One must have the ontic foundation of the Triune God to furnish the immutable universals to give meaning to any fact. Van Til argues that the “chief battle between Christianity and science is not about a large number of individual facts, but about the principles that control science in its work” (p. iii). Can a materialistic view of science posit the pre-essentials for the epistemic tools to do science (immaterial changeless universals)? It’s not possible. Only CT can furnish these a priori necessities such as moral law and the laws of logic which are required to implement the scientific method.

Later Van Til unleashes Hume’s skepticism to refute Butler and other empirical minded apologists. Van Til doesn’t reject facts and evidence, he only exposes the weakness of apologists who press brute facts without the web of Christian presuppositions and principles required to discover, analyze, and apply evidence.

Hume, on the ground of empiricism, proves one cannot know the future from the past (p. 21). Hume argues against the validity of Induction, yet this epistemic club can be turned against Hume. How does Hume, within his empirical worldview (WV), know that the language and its meaning he uses are going to be the same in the future as with the past? How does he know that the logic he directs against Induction (and other notions he disputes) in the future will be like the past? How does he know, under his WV, he will be the same person in the future as the past? He doesn’t. And the future can be as little as ten minutes or even one minute. Hume not only refutes all non-CT WV’s, he stultifies himself. Hume’s skepticism can be used like a hammer against atheism, empiricism, materialism, and naturalism, but it can also be employed against Hume. Hume just takes the future of math, logic, sense impressions, personhood, etc. for granted as he borrows CT’s epistemic tools. Only CT can stand up against such epistemic hammer blows.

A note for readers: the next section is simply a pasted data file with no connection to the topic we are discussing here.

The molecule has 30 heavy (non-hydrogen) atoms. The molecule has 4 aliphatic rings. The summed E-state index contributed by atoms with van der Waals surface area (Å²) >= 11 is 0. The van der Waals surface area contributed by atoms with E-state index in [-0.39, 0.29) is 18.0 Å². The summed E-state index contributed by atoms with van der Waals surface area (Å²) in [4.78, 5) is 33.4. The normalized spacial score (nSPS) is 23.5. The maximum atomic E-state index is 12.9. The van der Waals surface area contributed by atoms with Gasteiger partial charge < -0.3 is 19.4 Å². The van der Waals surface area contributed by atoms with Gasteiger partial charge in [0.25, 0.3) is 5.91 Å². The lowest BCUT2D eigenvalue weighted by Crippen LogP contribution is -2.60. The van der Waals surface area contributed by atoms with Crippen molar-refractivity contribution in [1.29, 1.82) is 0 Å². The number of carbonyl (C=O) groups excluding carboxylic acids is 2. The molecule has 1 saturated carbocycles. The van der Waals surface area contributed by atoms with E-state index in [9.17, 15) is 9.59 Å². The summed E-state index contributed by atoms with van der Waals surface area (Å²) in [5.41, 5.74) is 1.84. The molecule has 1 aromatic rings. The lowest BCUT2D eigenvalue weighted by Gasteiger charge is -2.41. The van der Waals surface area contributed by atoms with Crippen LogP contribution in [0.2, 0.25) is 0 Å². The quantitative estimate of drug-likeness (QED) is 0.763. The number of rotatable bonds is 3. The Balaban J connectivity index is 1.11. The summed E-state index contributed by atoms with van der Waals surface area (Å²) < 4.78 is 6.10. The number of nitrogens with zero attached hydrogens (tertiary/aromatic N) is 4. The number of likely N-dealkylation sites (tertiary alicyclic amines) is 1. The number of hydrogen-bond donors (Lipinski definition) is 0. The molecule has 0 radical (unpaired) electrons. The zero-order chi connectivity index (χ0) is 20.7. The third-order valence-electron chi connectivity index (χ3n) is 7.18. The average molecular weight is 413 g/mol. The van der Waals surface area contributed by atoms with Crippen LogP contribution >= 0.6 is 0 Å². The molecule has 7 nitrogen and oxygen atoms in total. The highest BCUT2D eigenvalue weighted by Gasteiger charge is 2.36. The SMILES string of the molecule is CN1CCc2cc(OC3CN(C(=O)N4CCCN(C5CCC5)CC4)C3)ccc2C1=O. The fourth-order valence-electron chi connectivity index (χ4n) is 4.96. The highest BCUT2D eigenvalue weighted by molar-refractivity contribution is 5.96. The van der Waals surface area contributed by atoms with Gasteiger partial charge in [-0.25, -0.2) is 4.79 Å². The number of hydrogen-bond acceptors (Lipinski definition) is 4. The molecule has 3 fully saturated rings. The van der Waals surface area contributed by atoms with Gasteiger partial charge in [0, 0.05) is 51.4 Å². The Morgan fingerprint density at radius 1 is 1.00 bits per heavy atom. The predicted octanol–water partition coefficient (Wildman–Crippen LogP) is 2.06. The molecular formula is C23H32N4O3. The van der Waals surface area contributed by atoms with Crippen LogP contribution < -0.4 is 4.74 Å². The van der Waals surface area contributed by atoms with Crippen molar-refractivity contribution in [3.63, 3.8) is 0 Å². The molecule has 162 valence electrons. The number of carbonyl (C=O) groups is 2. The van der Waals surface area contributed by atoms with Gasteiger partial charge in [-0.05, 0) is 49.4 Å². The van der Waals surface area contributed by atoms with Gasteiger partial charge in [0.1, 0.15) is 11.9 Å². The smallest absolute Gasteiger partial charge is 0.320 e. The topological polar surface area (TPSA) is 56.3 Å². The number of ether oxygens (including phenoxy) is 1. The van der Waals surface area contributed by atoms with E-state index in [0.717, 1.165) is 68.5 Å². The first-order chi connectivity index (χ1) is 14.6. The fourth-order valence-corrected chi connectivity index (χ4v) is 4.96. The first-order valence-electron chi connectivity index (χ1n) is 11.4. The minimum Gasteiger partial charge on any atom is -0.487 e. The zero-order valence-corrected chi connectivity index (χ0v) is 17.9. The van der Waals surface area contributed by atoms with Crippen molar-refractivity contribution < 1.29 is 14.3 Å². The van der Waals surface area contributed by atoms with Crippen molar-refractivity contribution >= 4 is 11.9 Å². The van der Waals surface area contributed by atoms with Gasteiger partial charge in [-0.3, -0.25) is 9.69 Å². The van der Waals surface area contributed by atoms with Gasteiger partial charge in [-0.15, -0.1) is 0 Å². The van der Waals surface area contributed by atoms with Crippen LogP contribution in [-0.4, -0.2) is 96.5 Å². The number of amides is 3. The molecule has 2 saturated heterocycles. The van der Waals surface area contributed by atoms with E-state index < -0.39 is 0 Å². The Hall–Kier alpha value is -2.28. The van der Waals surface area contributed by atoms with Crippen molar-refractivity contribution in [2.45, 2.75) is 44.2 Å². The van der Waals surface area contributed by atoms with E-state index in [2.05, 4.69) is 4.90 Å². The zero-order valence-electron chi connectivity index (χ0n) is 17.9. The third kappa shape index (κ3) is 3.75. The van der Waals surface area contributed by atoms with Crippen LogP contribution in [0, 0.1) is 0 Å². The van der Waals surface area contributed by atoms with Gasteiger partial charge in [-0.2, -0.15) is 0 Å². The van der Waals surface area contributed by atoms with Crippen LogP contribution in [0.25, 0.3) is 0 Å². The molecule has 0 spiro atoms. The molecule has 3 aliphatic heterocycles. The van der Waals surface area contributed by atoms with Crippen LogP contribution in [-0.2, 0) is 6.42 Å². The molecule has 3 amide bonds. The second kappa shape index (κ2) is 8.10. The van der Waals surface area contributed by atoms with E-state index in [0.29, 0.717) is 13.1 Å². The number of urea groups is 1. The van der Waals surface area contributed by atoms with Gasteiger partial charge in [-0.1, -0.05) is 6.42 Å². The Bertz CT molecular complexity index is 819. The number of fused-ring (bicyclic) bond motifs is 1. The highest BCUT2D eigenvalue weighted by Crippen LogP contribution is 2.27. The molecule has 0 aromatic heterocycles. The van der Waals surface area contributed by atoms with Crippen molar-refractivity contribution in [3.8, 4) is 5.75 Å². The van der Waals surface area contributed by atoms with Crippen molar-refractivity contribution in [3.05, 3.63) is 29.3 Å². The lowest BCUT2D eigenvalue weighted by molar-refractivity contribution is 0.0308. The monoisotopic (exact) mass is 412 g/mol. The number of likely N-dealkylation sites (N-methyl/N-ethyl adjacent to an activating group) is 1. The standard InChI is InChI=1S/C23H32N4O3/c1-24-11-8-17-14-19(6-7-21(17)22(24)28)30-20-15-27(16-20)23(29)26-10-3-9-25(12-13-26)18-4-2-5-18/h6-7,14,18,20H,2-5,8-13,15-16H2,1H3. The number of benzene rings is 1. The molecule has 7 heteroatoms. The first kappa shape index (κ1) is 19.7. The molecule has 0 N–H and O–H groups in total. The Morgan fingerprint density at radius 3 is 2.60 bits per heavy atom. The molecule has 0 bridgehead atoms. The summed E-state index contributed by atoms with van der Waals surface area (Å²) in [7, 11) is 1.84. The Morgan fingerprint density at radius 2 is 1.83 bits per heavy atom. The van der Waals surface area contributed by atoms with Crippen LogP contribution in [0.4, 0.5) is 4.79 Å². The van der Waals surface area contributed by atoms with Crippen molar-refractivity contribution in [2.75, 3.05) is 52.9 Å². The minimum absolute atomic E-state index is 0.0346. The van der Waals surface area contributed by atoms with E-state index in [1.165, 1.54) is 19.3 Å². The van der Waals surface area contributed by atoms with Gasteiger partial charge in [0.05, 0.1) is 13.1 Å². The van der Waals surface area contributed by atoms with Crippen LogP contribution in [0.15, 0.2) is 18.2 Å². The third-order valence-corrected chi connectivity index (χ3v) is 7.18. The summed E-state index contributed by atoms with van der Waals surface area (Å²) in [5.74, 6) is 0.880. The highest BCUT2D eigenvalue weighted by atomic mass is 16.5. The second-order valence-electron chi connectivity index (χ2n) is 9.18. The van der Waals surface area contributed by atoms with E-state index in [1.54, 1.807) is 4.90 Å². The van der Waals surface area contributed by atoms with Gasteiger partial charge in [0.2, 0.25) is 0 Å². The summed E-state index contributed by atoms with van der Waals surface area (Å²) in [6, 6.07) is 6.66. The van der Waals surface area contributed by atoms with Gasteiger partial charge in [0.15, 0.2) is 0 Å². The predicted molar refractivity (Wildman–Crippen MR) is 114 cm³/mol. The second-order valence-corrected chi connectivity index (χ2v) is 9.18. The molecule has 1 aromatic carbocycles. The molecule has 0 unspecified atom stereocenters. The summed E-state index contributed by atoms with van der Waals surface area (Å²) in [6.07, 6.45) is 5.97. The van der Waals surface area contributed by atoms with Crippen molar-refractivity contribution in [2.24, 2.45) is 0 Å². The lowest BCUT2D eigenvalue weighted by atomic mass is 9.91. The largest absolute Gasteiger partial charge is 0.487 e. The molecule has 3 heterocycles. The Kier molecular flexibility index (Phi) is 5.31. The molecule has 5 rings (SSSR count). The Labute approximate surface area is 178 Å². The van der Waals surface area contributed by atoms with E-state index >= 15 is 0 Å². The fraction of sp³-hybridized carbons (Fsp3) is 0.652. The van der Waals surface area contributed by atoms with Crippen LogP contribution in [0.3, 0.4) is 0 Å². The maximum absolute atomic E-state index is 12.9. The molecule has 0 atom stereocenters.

Not only that, CT alone furnishes the epistemic environment to make the discussion intelligible. “Every fact and every law in the created universe continues to exist by virtue of the providence of God” (p. 55). “The Bible is the absolute authority by which we seek to interpret life” (p. 53). All facts require the rational pre-essentials that only the principles and framework of CT can furnish. Find and examine any fact anywhere and this process requires that which only God can supply: immaterial unchanging universals. A fact is what it is: a=a (the logical law of identity); furthermore this true fact ought to be held as true: this requires the moral law forbidding lying. These nonmaterial immutable universals are required to process and interpret any fact and only CT can furnish the ontic foundation for them.

see my Presup. apologetic books:

God Does Exist!: Defending the Faith using Presuppositional Apologetics, Evidence, and the Impossibility of the Contrary

or my new eBook Reality and the Folly of Atheism HERE